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Thread: Zoom Eye piece

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    Default Zoom Eye piece



    I am interested in better views of the planets. The 4Se comes with a 25 mm eye piece.

    Reading around
    Nexstar 4SE: Buying Eyepieces, but do I need filters?
    Zoom Eyepieces - A direct comparison. - Astronomy Forums | Telescope Forums & Reviews | Astronomy Community
    Celestron NexStar 4 (XLT) SE - eye piece


    I like th idea of a zoom as it is easy to flip betweens mag levels, from my research the best options appear to be at reasonable prices, ideally I'd like to spend less than £100:
    SkyWatcher 8-24mm
    Price - £60
    Optics - 88%
    AFOV - 40°-60°
    Positive - No internal reflections
    Negative - Colours muted
    Celestron 8-24mm
    Price - £76
    Optics - 85%
    AFOV - 40°-60°
    Positive - Good Colour rendition
    Negative - Prominent internal reflections

    Meade series 4000 8-24mm
    Price - £126
    Optics - 93%
    AFOV - 40°-55°
    Positive - Excellent Deep Sky views
    Negative - Some internal reflections
    So the option combinations I have come up with after a fair bit of reading

    Opt1
    Celestron 8-24 mm Zoom (£85)
    6mm TMB Designed Planetary (£36) - people have reported success at this high mag

    Opt2
    SkyWatcher 8-24mm (£59)
    6mm TMB Designed Planetary (£36)

    Opt3
    Meade Series 4000 8-24 mm Zoom Eyepiece

    Opt4
    A combination of fixed - not so keen because of the change overs - is the qaulity ging to be that much better
    8mm TMB Designed Planetary (£36),
    18mm BST Explorer (£38),
    32mm Meade Plossl (£42)


    I can see that I am thinking about this too much but what would you recommend remembering I am a beginner with a F/13, zooms are very appealing?




    Any advice appreciated

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    Default

    I use my Zhumell 8/24mm zoom a lot. It is a really nice piece of kit for the price. That being said, a fixed focal length ep will usually out perform a zoom eyepiece. I don't have any TMB eyepieces, but I fully intend on getting a couple. I have used them a couple of times, and they are great on planets. Better than the zoom.

    My zoom gets a LOT of use and it is usually all I need when it comes to magnification, but on certain objects that I plan on spending time with, I would prefer to have a fixed fl ep. Jupiter is one of these objects. I never tire of it because it has so much going on. Eclipses, moon rise/set, GRS, changing cloud belts, just never tire of that one.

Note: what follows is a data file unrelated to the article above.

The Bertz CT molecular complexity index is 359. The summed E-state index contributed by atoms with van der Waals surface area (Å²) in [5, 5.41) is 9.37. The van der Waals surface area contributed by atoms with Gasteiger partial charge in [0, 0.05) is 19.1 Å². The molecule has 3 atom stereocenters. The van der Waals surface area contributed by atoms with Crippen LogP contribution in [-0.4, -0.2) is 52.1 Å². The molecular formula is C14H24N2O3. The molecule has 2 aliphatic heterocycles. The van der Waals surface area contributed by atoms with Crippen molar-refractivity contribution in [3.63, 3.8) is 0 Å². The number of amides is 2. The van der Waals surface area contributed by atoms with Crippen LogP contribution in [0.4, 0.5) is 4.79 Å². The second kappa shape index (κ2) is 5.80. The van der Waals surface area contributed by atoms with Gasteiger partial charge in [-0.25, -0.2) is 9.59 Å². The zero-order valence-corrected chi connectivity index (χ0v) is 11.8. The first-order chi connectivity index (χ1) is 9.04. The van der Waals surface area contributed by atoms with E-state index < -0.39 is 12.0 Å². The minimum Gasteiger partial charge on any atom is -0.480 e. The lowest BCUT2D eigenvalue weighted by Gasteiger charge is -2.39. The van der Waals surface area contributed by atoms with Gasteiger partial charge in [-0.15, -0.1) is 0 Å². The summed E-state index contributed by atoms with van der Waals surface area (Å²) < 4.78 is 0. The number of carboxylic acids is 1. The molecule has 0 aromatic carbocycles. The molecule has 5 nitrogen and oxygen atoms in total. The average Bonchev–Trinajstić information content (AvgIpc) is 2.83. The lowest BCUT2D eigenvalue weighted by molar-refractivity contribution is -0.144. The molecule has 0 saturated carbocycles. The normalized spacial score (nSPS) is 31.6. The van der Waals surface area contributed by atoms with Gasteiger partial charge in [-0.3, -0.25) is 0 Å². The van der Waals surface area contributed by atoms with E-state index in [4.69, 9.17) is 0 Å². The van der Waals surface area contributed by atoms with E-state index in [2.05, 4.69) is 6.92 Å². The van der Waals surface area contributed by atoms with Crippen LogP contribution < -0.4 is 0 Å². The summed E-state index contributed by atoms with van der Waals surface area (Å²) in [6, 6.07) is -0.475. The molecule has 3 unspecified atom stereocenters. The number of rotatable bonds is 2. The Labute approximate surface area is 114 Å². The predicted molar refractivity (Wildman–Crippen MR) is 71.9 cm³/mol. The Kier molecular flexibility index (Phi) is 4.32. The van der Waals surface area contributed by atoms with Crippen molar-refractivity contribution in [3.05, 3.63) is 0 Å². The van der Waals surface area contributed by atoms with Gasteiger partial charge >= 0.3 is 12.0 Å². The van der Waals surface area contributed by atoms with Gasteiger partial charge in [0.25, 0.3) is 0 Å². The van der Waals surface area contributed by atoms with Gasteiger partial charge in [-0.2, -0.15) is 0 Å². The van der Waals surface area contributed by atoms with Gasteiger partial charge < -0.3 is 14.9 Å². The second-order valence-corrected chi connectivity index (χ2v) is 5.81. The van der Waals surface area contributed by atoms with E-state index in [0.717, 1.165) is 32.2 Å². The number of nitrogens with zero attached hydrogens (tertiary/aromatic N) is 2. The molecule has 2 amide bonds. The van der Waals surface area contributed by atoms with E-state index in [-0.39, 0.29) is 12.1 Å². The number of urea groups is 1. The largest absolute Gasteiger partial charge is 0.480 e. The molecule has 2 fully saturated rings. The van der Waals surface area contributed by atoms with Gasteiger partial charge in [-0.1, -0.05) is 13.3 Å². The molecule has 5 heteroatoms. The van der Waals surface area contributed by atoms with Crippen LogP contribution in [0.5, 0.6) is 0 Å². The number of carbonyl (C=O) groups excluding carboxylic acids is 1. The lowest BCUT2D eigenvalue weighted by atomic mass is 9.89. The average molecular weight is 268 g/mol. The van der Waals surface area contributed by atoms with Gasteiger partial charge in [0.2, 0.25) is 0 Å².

Jim
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    Now where did I put that clear sky button!

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    Default

    Now where did I put that clear sky button!
    Looks like it is under that heavy book on your desktop now.
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    Default

    My only suggestion when looking at zooms, find one that clicks as it goes past each marked magnification. I have a Proxima zoom and sometimes I have to unmount it and look at the indicator to know what power I am viewing something at
    Celestron SE8 - 25mm and 15mm
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    Epic II ED. Baader Hyperion 21 mm 17mm plus 14 and 28mm tunning ring

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    Default

    Depending on your budget, the Baader Hyperion Mk III is an excellent zoom EP. I have one that I use when I am on trips to reduce how much stuff I have to carry with me, but at home I prefer fixed FL EP's. Regarding filters, for planets you don't need them. I've been the route of buying colored filters for planetary observation, as have many here, and I sold mine in fairly short order. I saw little to no enhancement using them. However, for some things like planetary and emission nebulae, and supernova remnants, then filters such as narrowband UHC and O-III can enhance the viewing pleasure. That being said, they aren't required by any means, and are an expense that can be put off for a while. Initially I didn't use my UHC and O-III filters much, but over time I have really come to appreciate what they can do for me.